Building Automation Systems Offer Real Time Data

  June 25, 2012

Today’s tip from Building Operating Management comes from Rita Tatum, contributing editor for the magazine: Thanks to advances in technology, building automation systems now offer real time data that can be of great value to facility managers.

In an economy built on speed and rapid response, real-time monitoring and Internet protocol (IP) capability are essential in a building automation system or energy management system (BAS/EMS). Alarms are faster and more detailed in today's systems. Knowing and being able to respond in seconds can correct potential problems before building occupants are aware anything’s amiss.

"Using a Web-based protocol, the BAS/EMS lets the facility manager know what's happening in seconds,” says Jack Althoff, owner of ProJeX, Inc. "System reports are generated so quickly and so often that they can actually be used as measuring tools for performance.”

Precision real-time information is an important tool for facility managers looking to purchase energy at the lowest cost. "One motivator is being able to go to the energy market with solid usage data in real time so you can get better deals on energy,” says Jim Sinopoli, managing principal, Smart Buildings.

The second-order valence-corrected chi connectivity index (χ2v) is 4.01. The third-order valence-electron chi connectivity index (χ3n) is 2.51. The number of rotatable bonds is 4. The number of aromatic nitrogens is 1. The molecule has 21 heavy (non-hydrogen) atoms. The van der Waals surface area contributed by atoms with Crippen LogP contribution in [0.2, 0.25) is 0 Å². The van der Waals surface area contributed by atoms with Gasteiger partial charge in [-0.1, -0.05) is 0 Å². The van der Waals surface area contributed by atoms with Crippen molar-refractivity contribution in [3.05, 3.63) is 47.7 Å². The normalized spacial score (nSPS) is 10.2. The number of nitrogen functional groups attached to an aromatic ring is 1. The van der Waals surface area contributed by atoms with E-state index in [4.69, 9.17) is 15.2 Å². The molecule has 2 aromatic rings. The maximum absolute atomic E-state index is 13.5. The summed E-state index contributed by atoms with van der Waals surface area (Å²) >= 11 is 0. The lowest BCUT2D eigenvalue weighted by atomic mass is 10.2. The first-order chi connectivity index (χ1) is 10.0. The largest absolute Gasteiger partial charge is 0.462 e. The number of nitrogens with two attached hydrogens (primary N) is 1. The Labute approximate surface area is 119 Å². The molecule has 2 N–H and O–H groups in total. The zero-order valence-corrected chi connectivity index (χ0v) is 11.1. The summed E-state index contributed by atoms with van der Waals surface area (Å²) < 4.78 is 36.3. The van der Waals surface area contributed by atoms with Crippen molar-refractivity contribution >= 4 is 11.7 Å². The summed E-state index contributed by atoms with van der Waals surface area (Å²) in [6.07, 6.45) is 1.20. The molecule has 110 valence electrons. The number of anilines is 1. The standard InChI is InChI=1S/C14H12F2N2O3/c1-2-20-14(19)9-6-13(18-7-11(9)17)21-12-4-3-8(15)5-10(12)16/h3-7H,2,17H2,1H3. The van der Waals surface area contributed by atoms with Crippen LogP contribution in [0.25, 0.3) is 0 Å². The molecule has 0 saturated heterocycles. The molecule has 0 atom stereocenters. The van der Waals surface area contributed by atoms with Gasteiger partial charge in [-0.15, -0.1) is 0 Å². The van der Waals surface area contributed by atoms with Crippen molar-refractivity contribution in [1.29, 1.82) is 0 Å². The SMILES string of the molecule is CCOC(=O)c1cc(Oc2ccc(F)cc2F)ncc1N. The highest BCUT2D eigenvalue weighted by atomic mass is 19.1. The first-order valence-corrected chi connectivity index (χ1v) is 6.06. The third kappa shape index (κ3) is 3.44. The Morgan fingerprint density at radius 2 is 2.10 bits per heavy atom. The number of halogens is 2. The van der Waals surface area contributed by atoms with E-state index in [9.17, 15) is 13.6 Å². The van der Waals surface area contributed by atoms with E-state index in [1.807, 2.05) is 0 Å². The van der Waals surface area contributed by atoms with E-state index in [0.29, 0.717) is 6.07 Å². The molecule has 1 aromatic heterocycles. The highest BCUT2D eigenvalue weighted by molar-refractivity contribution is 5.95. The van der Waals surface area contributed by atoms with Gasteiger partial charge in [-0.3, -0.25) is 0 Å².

The real-time capability of newer building automation systems and energy management systems improve building management in multiple ways. For instance, real-time capability is beneficial for companies wanting to take advantage of utility pricing. They provide better time-of-day use data, which can allow the facility manager to budget utility costs more accurately. New building automation systems and energy management systems offer another advantage that makes real-time capability even more valuable: They allow easier network expansions, crucial in many companies that are using enterprise-wide management systems.

"If the building has tenant meters, it's easier to separate loads," says Althoff.

This has been a Building Operating Management Tip of the Day. Thanks for listening.


Read next on FacilitiesNet